Isqua Istari

The Wise Wizards

Gender Roles

Posted in Articles by Ziggy Friday March 22, 2013 at 15:55

Do you care about “gender roles”? You know, where “women do housework” and “men open jars” and that kind of thing. No, it doesn’t have to be that blatant, but is this something you give thought to?

Should men and women be socially indistinguishable except for individual competence? Should all individuals be expected to conform to certain stereotypes? Who makes these generalizations and why?

Gender roles intrigue me. Nearly every society has them, and there is significant overlap. Feminism, egalitarianism, and other modern forces for equality have done a great deal to bring traditional gender roles into question, and with good reason. Here’s an overview from wikipedia. However, even in the present age, there are concrete differences between the genders, and this should affect the way we think.

First off, more important than gender is humanity. Men and women are humans first. We are all people. We all want “what we like” and avoid pain and all that. As we examine these differences, remember I’m not calling into question anyone’s personhood.

But people do have different starting points. Some people are mentally retarded (one of my siblings among them), while some are clearly smarter than average (another of my siblings). Setting aside “social” differences, and focusing purely on objective physical trends, some of these differences are physical. People can be stronger or weaker, more or less prone to fatigue or disease.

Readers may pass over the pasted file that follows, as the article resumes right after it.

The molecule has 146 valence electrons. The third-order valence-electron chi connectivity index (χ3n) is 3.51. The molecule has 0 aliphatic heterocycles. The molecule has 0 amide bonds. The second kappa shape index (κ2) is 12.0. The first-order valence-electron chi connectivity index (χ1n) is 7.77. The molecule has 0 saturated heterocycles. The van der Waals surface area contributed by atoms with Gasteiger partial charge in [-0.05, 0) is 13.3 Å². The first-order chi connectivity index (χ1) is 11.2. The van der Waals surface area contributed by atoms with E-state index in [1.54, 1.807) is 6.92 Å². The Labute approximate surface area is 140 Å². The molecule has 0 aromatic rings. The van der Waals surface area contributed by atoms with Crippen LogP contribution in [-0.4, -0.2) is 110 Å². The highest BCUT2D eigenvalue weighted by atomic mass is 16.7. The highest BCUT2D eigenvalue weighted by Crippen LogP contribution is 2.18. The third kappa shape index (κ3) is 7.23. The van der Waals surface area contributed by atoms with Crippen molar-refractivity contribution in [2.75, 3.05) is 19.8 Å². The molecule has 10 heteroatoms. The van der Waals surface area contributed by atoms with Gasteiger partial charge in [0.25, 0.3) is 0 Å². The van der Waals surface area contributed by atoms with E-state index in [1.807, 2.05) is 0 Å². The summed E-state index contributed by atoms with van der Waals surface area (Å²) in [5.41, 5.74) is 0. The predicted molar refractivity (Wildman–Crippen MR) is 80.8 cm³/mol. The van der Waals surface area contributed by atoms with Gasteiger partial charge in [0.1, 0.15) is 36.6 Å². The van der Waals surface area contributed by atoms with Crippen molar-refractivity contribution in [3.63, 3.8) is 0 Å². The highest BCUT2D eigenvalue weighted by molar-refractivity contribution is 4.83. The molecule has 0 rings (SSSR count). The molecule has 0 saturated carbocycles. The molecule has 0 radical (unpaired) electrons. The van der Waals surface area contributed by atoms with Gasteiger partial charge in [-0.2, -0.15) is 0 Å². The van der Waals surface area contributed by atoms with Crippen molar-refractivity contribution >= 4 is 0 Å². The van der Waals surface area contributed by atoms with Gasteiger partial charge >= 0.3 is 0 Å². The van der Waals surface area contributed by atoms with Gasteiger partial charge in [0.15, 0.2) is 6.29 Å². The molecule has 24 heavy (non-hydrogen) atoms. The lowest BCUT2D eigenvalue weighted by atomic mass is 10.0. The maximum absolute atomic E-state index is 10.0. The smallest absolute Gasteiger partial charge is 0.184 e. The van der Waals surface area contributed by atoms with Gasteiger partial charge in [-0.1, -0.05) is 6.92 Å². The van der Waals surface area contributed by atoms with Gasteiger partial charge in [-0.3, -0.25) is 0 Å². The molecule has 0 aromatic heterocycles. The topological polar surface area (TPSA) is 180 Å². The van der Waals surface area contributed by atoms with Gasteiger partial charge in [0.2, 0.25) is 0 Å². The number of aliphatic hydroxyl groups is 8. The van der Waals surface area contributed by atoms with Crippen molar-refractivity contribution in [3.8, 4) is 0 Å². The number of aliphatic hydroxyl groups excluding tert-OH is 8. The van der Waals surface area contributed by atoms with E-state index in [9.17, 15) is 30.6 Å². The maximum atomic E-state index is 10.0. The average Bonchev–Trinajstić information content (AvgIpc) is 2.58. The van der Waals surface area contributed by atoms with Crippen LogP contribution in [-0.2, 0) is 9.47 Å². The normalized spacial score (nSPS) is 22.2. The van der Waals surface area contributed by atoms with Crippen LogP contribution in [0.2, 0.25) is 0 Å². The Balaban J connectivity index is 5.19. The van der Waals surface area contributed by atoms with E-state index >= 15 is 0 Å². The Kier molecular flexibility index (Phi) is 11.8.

Finally, some of these physical differences are gender linked. Again, setting aside the edge cases, there is one clear obvious and fundamental difference between men and women. Women can bear children (and exclusively care for them for the first year or so of life), and men can not. This forms the foundation of my theory of gender roles. It is a core physical difference, and one which many secondary characteristics support and reinforce. But let’s ignore those secondary features for now.

A woman in the “state of nature” without technology, supplements, or artificial aid, can bear and raise a child all by herself. A man can not. Even after birth, a man requires extraordinary effort and technological support to feed an infant. Nearly every woman is naturally equipped, physically, for the task of bearing and caring for young children.

A man in the “state of nature” will never need to care for a child. It is impossible for a man to become pregnant, or to nurse infants once they are born. With this freedom, a man can commit his efforts to dangerous endeavors in hazardous environments, without fear of injuring defenseless and valuable children. The man is thus naturally equipped, physically, for the task of defense and dangerous effort.